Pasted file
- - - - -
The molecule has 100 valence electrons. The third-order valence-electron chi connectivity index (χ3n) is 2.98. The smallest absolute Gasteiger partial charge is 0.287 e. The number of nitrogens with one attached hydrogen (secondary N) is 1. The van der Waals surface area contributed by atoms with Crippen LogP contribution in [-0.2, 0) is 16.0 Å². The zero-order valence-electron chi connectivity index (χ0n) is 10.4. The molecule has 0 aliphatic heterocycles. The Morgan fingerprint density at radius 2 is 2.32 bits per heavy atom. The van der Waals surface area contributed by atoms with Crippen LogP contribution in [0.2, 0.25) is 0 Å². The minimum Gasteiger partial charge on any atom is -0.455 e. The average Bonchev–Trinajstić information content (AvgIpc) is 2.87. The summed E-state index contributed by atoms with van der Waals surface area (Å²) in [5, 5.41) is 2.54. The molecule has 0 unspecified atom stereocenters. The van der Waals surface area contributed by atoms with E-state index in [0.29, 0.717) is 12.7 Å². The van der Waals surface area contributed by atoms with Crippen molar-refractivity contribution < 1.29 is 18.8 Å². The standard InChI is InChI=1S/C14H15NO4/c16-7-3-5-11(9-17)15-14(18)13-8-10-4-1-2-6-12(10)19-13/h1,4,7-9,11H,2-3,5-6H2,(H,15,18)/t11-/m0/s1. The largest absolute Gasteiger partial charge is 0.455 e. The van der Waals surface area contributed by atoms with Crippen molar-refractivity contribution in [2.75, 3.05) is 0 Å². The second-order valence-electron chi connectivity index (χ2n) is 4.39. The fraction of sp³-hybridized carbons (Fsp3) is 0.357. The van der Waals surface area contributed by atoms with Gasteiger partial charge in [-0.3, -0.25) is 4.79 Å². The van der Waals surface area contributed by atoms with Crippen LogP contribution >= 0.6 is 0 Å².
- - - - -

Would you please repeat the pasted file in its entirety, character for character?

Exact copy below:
The molecule has 100 valence electrons. The third-order valence-electron chi connectivity index (χ3n) is 2.98. The smallest absolute Gasteiger partial charge is 0.287 e. The number of nitrogens with one attached hydrogen (secondary N) is 1. The van der Waals surface area contributed by atoms with Crippen LogP contribution in [-0.2, 0) is 16.0 Å². The zero-order valence-electron chi connectivity index (χ0n) is 10.4. The molecule has 0 aliphatic heterocycles. The Morgan fingerprint density at radius 2 is 2.32 bits per heavy atom. The van der Waals surface area contributed by atoms with Crippen LogP contribution in [0.2, 0.25) is 0 Å². The minimum Gasteiger partial charge on any atom is -0.455 e. The average Bonchev–Trinajstić information content (AvgIpc) is 2.87. The summed E-state index contributed by atoms with van der Waals surface area (Å²) in [5, 5.41) is 2.54. The molecule has 0 unspecified atom stereocenters. The van der Waals surface area contributed by atoms with E-state index in [0.29, 0.717) is 12.7 Å². The van der Waals surface area contributed by atoms with Crippen molar-refractivity contribution < 1.29 is 18.8 Å². The standard InChI is InChI=1S/C14H15NO4/c16-7-3-5-11(9-17)15-14(18)13-8-10-4-1-2-6-12(10)19-13/h1,4,7-9,11H,2-3,5-6H2,(H,15,18)/t11-/m0/s1. The largest absolute Gasteiger partial charge is 0.455 e. The van der Waals surface area contributed by atoms with Crippen molar-refractivity contribution in [2.75, 3.05) is 0 Å². The second-order valence-electron chi connectivity index (χ2n) is 4.39. The fraction of sp³-hybridized carbons (Fsp3) is 0.357. The van der Waals surface area contributed by atoms with Gasteiger partial charge in [-0.3, -0.25) is 4.79 Å². The van der Waals surface area contributed by atoms with Crippen LogP contribution >= 0.6 is 0 Å².